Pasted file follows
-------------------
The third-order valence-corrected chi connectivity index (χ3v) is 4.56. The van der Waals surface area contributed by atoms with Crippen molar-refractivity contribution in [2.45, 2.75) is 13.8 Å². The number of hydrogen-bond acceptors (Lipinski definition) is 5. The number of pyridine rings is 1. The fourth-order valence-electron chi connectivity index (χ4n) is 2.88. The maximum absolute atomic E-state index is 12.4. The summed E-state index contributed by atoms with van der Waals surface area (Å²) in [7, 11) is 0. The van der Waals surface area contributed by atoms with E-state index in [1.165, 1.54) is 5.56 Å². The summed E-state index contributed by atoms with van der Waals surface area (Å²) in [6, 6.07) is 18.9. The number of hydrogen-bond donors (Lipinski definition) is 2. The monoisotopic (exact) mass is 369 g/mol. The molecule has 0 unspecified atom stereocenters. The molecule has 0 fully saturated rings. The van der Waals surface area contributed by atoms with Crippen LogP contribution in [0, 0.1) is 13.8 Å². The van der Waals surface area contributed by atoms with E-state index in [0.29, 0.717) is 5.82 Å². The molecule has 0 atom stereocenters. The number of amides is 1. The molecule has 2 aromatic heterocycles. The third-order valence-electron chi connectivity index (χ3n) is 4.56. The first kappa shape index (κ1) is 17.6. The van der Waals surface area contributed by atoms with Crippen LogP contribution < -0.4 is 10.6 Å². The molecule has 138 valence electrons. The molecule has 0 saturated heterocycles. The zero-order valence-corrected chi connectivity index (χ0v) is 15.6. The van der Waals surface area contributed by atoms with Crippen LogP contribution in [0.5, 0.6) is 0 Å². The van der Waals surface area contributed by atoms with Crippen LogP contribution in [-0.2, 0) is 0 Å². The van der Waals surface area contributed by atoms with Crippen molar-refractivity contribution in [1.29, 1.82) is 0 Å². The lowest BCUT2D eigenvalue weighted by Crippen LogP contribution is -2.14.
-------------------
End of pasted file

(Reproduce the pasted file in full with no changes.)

The third-order valence-corrected chi connectivity index (χ3v) is 4.56. The van der Waals surface area contributed by atoms with Crippen molar-refractivity contribution in [2.45, 2.75) is 13.8 Å². The number of hydrogen-bond acceptors (Lipinski definition) is 5. The number of pyridine rings is 1. The fourth-order valence-electron chi connectivity index (χ4n) is 2.88. The maximum absolute atomic E-state index is 12.4. The summed E-state index contributed by atoms with van der Waals surface area (Å²) in [7, 11) is 0. The van der Waals surface area contributed by atoms with E-state index in [1.165, 1.54) is 5.56 Å². The summed E-state index contributed by atoms with van der Waals surface area (Å²) in [6, 6.07) is 18.9. The number of hydrogen-bond donors (Lipinski definition) is 2. The monoisotopic (exact) mass is 369 g/mol. The molecule has 0 unspecified atom stereocenters. The molecule has 0 fully saturated rings. The van der Waals surface area contributed by atoms with Crippen LogP contribution in [0, 0.1) is 13.8 Å². The van der Waals surface area contributed by atoms with E-state index in [0.29, 0.717) is 5.82 Å². The molecule has 0 atom stereocenters. The number of amides is 1. The molecule has 2 aromatic heterocycles. The third-order valence-electron chi connectivity index (χ3n) is 4.56. The first kappa shape index (κ1) is 17.6. The van der Waals surface area contributed by atoms with Crippen LogP contribution < -0.4 is 10.6 Å². The molecule has 138 valence electrons. The molecule has 0 saturated heterocycles. The zero-order valence-corrected chi connectivity index (χ0v) is 15.6. The van der Waals surface area contributed by atoms with Crippen LogP contribution in [0.5, 0.6) is 0 Å². The van der Waals surface area contributed by atoms with Crippen LogP contribution in [-0.2, 0) is 0 Å². The van der Waals surface area contributed by atoms with Crippen molar-refractivity contribution in [1.29, 1.82) is 0 Å². The lowest BCUT2D eigenvalue weighted by Crippen LogP contribution is -2.14.